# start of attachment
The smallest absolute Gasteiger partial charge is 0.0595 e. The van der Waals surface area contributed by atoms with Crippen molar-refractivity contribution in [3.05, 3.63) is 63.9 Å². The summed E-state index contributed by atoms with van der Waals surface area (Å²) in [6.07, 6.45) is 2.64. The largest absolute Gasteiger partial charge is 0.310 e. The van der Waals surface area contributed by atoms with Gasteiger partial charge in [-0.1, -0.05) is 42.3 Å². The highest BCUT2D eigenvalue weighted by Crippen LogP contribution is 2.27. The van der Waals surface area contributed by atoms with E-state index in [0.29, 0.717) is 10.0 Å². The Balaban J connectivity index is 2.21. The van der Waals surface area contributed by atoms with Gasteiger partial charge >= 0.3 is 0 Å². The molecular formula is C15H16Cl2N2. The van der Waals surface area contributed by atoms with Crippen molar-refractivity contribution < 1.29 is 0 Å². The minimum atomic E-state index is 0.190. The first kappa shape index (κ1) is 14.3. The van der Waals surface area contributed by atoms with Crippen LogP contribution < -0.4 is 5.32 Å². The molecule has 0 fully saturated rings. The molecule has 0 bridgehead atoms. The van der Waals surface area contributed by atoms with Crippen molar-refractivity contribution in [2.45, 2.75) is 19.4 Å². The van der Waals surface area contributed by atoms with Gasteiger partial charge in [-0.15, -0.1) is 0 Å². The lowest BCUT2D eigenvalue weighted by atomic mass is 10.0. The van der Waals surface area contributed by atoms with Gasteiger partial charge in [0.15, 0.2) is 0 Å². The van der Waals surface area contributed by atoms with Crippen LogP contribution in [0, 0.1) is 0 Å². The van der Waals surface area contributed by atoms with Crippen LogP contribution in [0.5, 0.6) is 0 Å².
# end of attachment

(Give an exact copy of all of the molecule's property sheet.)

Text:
The smallest absolute Gasteiger partial charge is 0.0595 e. The van der Waals surface area contributed by atoms with Crippen molar-refractivity contribution in [3.05, 3.63) is 63.9 Å². The summed E-state index contributed by atoms with van der Waals surface area (Å²) in [6.07, 6.45) is 2.64. The largest absolute Gasteiger partial charge is 0.310 e. The van der Waals surface area contributed by atoms with Gasteiger partial charge in [-0.1, -0.05) is 42.3 Å². The highest BCUT2D eigenvalue weighted by Crippen LogP contribution is 2.27. The van der Waals surface area contributed by atoms with E-state index in [0.29, 0.717) is 10.0 Å². The Balaban J connectivity index is 2.21. The van der Waals surface area contributed by atoms with Gasteiger partial charge >= 0.3 is 0 Å². The molecular formula is C15H16Cl2N2. The van der Waals surface area contributed by atoms with Crippen molar-refractivity contribution < 1.29 is 0 Å². The minimum atomic E-state index is 0.190. The first kappa shape index (κ1) is 14.3. The van der Waals surface area contributed by atoms with Crippen LogP contribution < -0.4 is 5.32 Å². The molecule has 0 fully saturated rings. The molecule has 0 bridgehead atoms. The van der Waals surface area contributed by atoms with Crippen molar-refractivity contribution in [2.45, 2.75) is 19.4 Å². The van der Waals surface area contributed by atoms with Gasteiger partial charge in [-0.15, -0.1) is 0 Å². The lowest BCUT2D eigenvalue weighted by atomic mass is 10.0. The van der Waals surface area contributed by atoms with Gasteiger partial charge in [0.15, 0.2) is 0 Å². The van der Waals surface area contributed by atoms with Crippen LogP contribution in [0, 0.1) is 0 Å². The van der Waals surface area contributed by atoms with Crippen LogP contribution in [0.5, 0.6) is 0 Å².